We immediately capture what we are interested to evaluate!

Moreover, all he produced plots are available as high resolution images, ready to be shared and/or used in other reports.


In [132]:
!tree {res_dir}


../../results/SchedTuneAnalysis/
├── boost15_cluster_freqs.png
├── boost15_task_util_task_ramp.png
├── energy.json
├── output.log
├── platform.json
├── rt-app-task_ramp-0.log
├── test_00.json
├── trace_boost15.dat
├── trace_boost15.raw.txt
├── trace_boost15.txt
├── trace_boost25.dat
├── trace_boost25.raw.txt
├── trace_boost25.txt
├── trace.dat
├── trace_noboost.dat
├── trace_noboost.raw.txt
├── trace_noboost.txt
├── trace.raw.txt
└── trace.txt

0 directories, 19 files

Behavioral Analysis

Is the task starting on a big core?

We always expect a new task to be allocated on a big core.

To verify this condition we need to know what is the topology of the target.

This information is automatically collected by LISA when the workload is executed.
Thus it can be used to write portable tests conditions.

Create a SchedAssert for the specific topology


In [23]:
from bart.sched.SchedMultiAssert import SchedAssert

# Create an object to get/assert scheduling pbehaviors
sa = SchedAssert(trace_file, topology,  execname='task_ramp')

Use the SchedAssert method to investigate properties of this task


In [28]:
# Check on which CPU the task start its execution
if sa.assertFirstCpu(platform['clusters']['big']):#, window=(4,6)):
    print "PASS: Task starts on big CPU: ", sa.getFirstCpu()
else:
    print "FAIL: Task does NOT start on a big CPU!!!"


PASS: Task starts on big CPU:  1

Is the task generating the expected load?

We expect 35% load in the between 2 and 4 [s] of the execution

Identify the start of the first phase


In [29]:
# Let's find when the task starts
start = sa.getStartTime()
first_phase = (start, start+2)

print "The task starts execution at [s]: ", start
print "Window of interest: ", first_phase


The task starts execution at [s]:  1.9683
Window of interest:  (1.9682999999999993, 3.9682999999999993)

Use the SchedAssert module to check the task load in that period


In [30]:
import operator

# Check the task duty cycle in the second step window
if sa.assertDutyCycle(10, operator.lt, window=first_phase):
    print "PASS: Task duty-cycle is {}% in the [2,4] execution window"\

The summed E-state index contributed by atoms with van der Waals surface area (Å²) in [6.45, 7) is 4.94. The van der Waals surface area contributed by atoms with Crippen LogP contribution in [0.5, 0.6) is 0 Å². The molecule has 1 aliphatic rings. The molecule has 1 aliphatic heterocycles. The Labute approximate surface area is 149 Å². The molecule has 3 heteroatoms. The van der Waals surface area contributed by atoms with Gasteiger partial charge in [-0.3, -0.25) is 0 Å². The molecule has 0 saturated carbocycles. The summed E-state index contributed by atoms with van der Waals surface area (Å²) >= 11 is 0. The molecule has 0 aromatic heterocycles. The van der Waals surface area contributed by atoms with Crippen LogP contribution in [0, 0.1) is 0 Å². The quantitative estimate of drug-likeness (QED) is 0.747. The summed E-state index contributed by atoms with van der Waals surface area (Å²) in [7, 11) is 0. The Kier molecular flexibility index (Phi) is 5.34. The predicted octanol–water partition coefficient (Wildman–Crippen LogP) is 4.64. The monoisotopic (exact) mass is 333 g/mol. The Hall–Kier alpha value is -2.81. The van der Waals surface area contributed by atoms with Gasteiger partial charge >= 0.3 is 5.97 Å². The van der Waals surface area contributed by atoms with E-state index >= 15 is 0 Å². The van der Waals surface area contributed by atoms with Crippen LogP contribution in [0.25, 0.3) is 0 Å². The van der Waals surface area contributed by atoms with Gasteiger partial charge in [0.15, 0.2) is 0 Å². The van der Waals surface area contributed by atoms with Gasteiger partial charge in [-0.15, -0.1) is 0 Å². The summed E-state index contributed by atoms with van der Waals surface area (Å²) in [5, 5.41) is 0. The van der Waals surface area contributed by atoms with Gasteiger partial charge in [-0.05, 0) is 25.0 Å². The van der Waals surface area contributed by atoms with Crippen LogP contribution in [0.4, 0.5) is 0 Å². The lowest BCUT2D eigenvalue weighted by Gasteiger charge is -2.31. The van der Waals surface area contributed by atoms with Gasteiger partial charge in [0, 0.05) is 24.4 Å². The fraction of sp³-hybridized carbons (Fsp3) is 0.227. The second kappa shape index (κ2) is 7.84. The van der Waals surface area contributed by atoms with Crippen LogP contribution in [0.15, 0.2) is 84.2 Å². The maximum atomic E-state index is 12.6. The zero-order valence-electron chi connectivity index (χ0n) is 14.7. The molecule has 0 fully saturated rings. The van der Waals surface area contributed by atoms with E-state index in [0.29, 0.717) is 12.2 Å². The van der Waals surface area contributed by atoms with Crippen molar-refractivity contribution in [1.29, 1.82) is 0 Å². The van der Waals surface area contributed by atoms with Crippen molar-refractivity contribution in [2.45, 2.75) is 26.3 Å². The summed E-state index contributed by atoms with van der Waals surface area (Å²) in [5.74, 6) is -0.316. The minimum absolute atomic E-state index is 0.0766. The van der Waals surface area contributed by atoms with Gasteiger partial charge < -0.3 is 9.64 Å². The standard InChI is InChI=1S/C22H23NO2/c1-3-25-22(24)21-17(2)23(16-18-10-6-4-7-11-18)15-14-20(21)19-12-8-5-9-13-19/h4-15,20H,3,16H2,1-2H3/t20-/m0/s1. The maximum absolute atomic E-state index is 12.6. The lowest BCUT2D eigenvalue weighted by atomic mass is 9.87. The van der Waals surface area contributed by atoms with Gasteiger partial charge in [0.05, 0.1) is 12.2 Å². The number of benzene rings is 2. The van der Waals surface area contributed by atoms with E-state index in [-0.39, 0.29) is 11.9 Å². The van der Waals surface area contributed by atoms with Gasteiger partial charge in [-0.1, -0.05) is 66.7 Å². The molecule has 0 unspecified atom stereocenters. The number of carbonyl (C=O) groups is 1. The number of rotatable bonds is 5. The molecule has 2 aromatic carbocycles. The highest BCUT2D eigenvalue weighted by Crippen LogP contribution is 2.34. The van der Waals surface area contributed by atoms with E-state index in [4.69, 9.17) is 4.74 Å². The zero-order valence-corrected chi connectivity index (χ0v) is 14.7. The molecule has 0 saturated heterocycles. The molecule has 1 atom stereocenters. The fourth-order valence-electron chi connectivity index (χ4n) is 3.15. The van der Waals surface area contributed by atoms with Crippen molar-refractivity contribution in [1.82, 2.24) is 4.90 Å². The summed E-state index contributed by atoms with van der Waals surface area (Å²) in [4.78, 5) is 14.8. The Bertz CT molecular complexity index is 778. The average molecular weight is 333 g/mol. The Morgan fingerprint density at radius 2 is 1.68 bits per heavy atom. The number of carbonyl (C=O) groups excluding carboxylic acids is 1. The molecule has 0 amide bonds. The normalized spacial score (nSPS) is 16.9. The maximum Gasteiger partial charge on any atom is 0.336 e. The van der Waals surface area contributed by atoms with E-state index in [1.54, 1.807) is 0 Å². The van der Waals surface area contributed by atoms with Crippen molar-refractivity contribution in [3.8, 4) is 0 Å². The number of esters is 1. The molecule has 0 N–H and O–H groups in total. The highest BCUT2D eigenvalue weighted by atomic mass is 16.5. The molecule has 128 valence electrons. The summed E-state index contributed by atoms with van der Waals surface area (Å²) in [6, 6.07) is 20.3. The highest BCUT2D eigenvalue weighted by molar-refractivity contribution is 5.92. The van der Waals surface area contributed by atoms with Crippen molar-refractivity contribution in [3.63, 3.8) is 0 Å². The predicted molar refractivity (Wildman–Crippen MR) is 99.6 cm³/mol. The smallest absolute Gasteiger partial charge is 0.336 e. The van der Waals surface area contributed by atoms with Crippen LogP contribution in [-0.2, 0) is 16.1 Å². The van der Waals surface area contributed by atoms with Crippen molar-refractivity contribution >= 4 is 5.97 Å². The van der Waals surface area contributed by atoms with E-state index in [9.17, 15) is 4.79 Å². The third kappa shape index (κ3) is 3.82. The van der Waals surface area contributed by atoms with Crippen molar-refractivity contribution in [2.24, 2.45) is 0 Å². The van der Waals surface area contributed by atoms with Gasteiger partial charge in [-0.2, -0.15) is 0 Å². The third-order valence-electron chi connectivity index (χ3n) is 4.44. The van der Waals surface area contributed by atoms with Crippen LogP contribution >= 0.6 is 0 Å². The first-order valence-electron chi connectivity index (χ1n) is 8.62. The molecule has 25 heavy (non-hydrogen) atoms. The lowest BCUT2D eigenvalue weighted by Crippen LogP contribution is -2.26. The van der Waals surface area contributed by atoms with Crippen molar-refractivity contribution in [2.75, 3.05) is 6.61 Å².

.format(sa.getDutyCycle(first_phase))
else:
    print "FAIL: Task duty-cycle is {}% in the [2,4] execution window"\
          .format(sa.getDutyCycle(first_phase))


FAIL: Task duty-cycle is 18.11125% in the [2,4] execution window

This test fails because we have not considered a scaling factor due running at a lower OPP.

To write a portable test we need to account for that condition!

Take OPP scaling into consideration


In [31]:
# Get LITTLEs capacities ranges:
littles = platform['clusters']['little']
little_capacities = cap_df[cap_df.cpu.isin(littles)].capacity
min_cap = little_capacities.min()
max_cap = little_capacities.max()
print "LITTLEs capacities range: ", (min_cap, max_cap)

# Get min OPP correction factor
min_little_scale = 1.0 * min_cap / max_cap
print "LITTLE's min capacity scale: ", min_little_scale


LITTLEs capacities range:  (236, 447)
LITTLE's min capacity scale:  0.527964205817

In [33]:
# Scale the target duty-cycle according to the min OPP
target_dutycycle = 10 / min_little_scale
print "Scaled target duty-cycle: ", target_dutycycle


target_dutycycle = 1.01 * target_dutycycle

print "1% tolerance scaled duty-cycle: ", target_dutycycle


Scaled target duty-cycle:  18.9406779661
1% tolerance scaled duty-cycle:  19.1300847458

Write a more portable assertion


In [34]:
# Add a 1% tolerance to our scaled target dutycycle
if sa.assertDutyCycle(1.01 * target_dutycycle, operator.lt, window=first_phase):
    print "PASS: Task duty-cycle is {}% in the [2,4] execution window"\
          .format(sa.getDutyCycle(first_phase) * min_little_scale)
else:
    print "FAIL: Task duty-cycle is {}% in the [2,4] execution window"\
          .format(sa.getDutyCycle(first_phase) * min_little_scale)


PASS: Task duty-cycle is 9.56209172258% in the [2,4] execution window

Is the task migrated once we exceed the LITTLE CPUs capacity?